Saxon “geschwindstuck” Artillery

The Saxons deployed an interesting artillery design in the 3 and 6pdr geschwindstuck (quick-firing) pieces. These had barrels that could be quickly tipped back to a 65° elevation after loading, which seated the charge without the need for ramming. This was only used for loading canister, but was proven in action during the Silesian wars when the rate of fire with canister was doubled. These guns were normally issued as battalion pieces.

7YW Artillery – part 5 – SAXE-POLAND

Saxon Artillery Geschwindstück

“Author: Dr Stephen Summerfield Title: Saxon Artillery 1733-1827 Published: December 2009 Publisher: Partizan PressISBN: 978-1-85818-598-9″

The strong links of Saxony with the Polish crown caused her to become the battleground for the competing powers of Austria, Prussia and Russia for centuries. Efficient artillery was essential but in the 1740s was neglected due to the prohibitive costs of ordnance and maintaining a standing army. This contributed by the annexation of Saxony by Frederick the Great in 1756 and the adsorption of her soldiers into the Prussian Army. The remnants of the Saxon Army fought with distinction with their Austrian and French Allies.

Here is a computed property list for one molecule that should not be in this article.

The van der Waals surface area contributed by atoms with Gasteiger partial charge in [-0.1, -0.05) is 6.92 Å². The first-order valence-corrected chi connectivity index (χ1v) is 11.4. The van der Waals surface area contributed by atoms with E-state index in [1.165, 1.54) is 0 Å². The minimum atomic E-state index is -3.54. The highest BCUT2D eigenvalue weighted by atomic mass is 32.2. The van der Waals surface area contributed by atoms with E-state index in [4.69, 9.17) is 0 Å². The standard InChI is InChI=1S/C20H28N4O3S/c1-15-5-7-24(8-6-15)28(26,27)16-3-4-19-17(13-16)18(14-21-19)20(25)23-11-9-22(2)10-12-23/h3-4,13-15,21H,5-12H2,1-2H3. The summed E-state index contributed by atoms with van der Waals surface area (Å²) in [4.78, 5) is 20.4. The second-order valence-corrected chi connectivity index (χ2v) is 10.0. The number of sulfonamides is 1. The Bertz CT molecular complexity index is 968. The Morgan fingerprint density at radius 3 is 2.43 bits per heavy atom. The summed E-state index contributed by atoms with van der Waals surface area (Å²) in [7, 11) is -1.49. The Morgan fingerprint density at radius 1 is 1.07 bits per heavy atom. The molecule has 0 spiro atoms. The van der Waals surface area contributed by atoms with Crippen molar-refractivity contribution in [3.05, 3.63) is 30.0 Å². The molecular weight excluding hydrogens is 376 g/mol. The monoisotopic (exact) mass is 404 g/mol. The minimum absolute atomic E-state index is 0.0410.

This unhappy experience of the Seven Years War (1756-63) led to the M1766 Hoyer system that was first used in the War of Bavarian Succession (1777-78). The gun carriage and elevating system of the M1766 4-pdr Schnellfeuergeschütz regimental gun probably influenced the design of the Austrian M1780 Wurst guns. The M1766 Granadstück based upon the Russian Unicorn was a long barrelled howitzer that could fire an early form of spherical case [Shrapnel].

The 1809 campaign showed the Saxon Army and its ordnance had to be transformed from that suited for 18th Century to Napoleonic warfare. The main influence on the M1810 gun tubes was the French AnXI with the carriages derived from those of the Saxon M1766 Hoyer System. These excellent guns performed well in 1812 and especially at Gross Beeren (23 August 1813) where they dismounted 9 Prussian guns.

The century of Saxon ordnance development is illustrated with 66x 1:24 scale plans, 64x 1:30 scale plans and 64 details drawn from contemporary sources. These are enhanced by 34 photographs, 38 contemporary plates and 32 uniform plates with 78 separate uniforms shown in colour. In addition there are 3 maps, 34 OOBs and 22 Tables.

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